Saleshando, when contacted about the outcomes of the meeting with the BDP, told WeekendPost that: “It would not be proper and procedural for me to tell you about the meeting outcomes before I share with UDC National Executive Committee (NEC), so I will have to brief them first.”
UDC NEC will meet on the 20th of next month to deal with a number of thorny issues including settling the legal fees. Negotiations with other opposition parties- Alliance for Progressives and Botswana Patriotic Front (BPF) are also on the agenda.
Currently, UDC has raised P44 238 of the P565 000 needed to cover bills from the Court of Appeal (CoA). This is the amount in a UDC trust account which is paltry funds equating 7.8 per cent of the overall required money. In the past despite the petitioners maintaining that there was promise to assist them to settle legal fees, UDC Spokesperson, Moeti Mohwasa then said the party has never agreed in no way to help them.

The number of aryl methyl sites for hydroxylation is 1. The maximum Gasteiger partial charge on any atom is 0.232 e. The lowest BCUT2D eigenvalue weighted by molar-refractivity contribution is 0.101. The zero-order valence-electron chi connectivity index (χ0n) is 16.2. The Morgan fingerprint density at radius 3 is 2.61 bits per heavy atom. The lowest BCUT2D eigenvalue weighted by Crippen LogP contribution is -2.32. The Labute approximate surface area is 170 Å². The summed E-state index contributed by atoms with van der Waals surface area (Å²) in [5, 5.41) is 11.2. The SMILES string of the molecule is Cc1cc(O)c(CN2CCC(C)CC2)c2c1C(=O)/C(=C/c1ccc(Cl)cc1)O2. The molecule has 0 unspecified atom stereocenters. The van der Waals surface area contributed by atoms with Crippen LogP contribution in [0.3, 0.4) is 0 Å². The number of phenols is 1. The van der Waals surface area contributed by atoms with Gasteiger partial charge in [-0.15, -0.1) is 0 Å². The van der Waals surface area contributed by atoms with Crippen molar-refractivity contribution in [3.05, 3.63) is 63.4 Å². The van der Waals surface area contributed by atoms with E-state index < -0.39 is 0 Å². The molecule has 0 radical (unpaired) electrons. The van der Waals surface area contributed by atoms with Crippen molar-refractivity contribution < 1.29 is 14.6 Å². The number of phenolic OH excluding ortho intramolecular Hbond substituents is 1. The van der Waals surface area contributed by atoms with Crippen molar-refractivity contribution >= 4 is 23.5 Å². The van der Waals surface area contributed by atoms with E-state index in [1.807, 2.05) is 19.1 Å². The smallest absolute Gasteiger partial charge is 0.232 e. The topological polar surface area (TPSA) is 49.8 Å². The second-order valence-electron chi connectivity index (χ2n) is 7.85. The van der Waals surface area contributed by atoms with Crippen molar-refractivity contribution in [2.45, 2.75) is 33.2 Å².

“We have just been put in debt by someone,” one of the petitioners told this publication in the past. “President’s (Duma Boko) message was clear at the beginning that money has been sourced somewhere to help with the whole process but now we are here there is nothing and we are just running around trying to make ends meet and pay,” added the petitioner in an interview UDC NEC has in December last year directed all the 57 constituencies to each raise a minimum of P10, 000. The funds will be used to settle debts that are currently engulfing the petitioners with Sheriffs, who are already hovering around ready to attach their assets.
The petitioners, despite the party intervention, have every right to worry. “This is so because ‘the deadline for this initiative (P10, 000 per constituency) is the end of the first quarter of this year (2021),” a period in which the sheriffs would have long auctioned the properties.